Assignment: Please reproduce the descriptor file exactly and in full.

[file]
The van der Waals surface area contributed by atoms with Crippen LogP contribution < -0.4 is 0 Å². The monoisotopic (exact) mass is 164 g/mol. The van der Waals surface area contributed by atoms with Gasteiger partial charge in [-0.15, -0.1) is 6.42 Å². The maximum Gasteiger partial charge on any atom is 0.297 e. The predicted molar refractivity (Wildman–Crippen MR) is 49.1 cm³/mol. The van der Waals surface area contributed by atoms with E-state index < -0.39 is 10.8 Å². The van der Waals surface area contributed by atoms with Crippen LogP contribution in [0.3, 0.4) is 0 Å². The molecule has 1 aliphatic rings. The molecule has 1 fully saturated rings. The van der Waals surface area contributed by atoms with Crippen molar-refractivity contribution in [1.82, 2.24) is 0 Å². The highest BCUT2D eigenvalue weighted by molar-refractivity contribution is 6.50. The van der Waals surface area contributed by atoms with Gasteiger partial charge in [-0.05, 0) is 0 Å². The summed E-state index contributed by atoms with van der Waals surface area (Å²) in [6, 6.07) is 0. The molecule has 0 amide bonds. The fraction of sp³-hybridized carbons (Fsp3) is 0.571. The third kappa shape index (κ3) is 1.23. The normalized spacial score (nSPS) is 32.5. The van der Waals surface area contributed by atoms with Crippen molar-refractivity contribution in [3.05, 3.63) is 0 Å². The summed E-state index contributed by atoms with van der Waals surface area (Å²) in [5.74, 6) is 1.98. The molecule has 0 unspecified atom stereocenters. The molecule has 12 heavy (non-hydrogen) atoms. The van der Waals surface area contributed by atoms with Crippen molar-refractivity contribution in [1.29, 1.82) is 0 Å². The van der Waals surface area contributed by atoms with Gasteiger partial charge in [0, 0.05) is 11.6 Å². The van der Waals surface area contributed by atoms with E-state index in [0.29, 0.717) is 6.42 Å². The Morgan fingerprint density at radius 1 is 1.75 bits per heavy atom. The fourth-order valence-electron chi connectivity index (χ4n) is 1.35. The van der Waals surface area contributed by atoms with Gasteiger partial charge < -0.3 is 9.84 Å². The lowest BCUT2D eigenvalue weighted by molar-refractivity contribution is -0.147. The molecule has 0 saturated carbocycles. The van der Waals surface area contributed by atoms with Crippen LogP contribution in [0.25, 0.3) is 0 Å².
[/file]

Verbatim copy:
The van der Waals surface area contributed by atoms with Crippen LogP contribution < -0.4 is 0 Å². The monoisotopic (exact) mass is 164 g/mol. The van der Waals surface area contributed by atoms with Gasteiger partial charge in [-0.15, -0.1) is 6.42 Å². The maximum Gasteiger partial charge on any atom is 0.297 e. The predicted molar refractivity (Wildman–Crippen MR) is 49.1 cm³/mol. The van der Waals surface area contributed by atoms with E-state index < -0.39 is 10.8 Å². The van der Waals surface area contributed by atoms with Crippen LogP contribution in [0.3, 0.4) is 0 Å². The molecule has 1 aliphatic rings. The molecule has 1 fully saturated rings. The van der Waals surface area contributed by atoms with Crippen molar-refractivity contribution in [1.82, 2.24) is 0 Å². The highest BCUT2D eigenvalue weighted by molar-refractivity contribution is 6.50. The van der Waals surface area contributed by atoms with Gasteiger partial charge in [-0.05, 0) is 0 Å². The summed E-state index contributed by atoms with van der Waals surface area (Å²) in [6, 6.07) is 0. The molecule has 0 amide bonds. The fraction of sp³-hybridized carbons (Fsp3) is 0.571. The third kappa shape index (κ3) is 1.23. The normalized spacial score (nSPS) is 32.5. The van der Waals surface area contributed by atoms with Crippen molar-refractivity contribution in [3.05, 3.63) is 0 Å². The summed E-state index contributed by atoms with van der Waals surface area (Å²) in [5.74, 6) is 1.98. The molecule has 0 unspecified atom stereocenters. The molecule has 12 heavy (non-hydrogen) atoms. The van der Waals surface area contributed by atoms with Crippen molar-refractivity contribution in [1.29, 1.82) is 0 Å². The van der Waals surface area contributed by atoms with Gasteiger partial charge in [0, 0.05) is 11.6 Å². The van der Waals surface area contributed by atoms with E-state index in [0.29, 0.717) is 6.42 Å². The Morgan fingerprint density at radius 1 is 1.75 bits per heavy atom. The fourth-order valence-electron chi connectivity index (χ4n) is 1.35. The van der Waals surface area contributed by atoms with Gasteiger partial charge < -0.3 is 9.84 Å². The lowest BCUT2D eigenvalue weighted by molar-refractivity contribution is -0.147. The molecule has 0 saturated carbocycles. The van der Waals surface area contributed by atoms with Crippen LogP contribution in [0.25, 0.3) is 0 Å².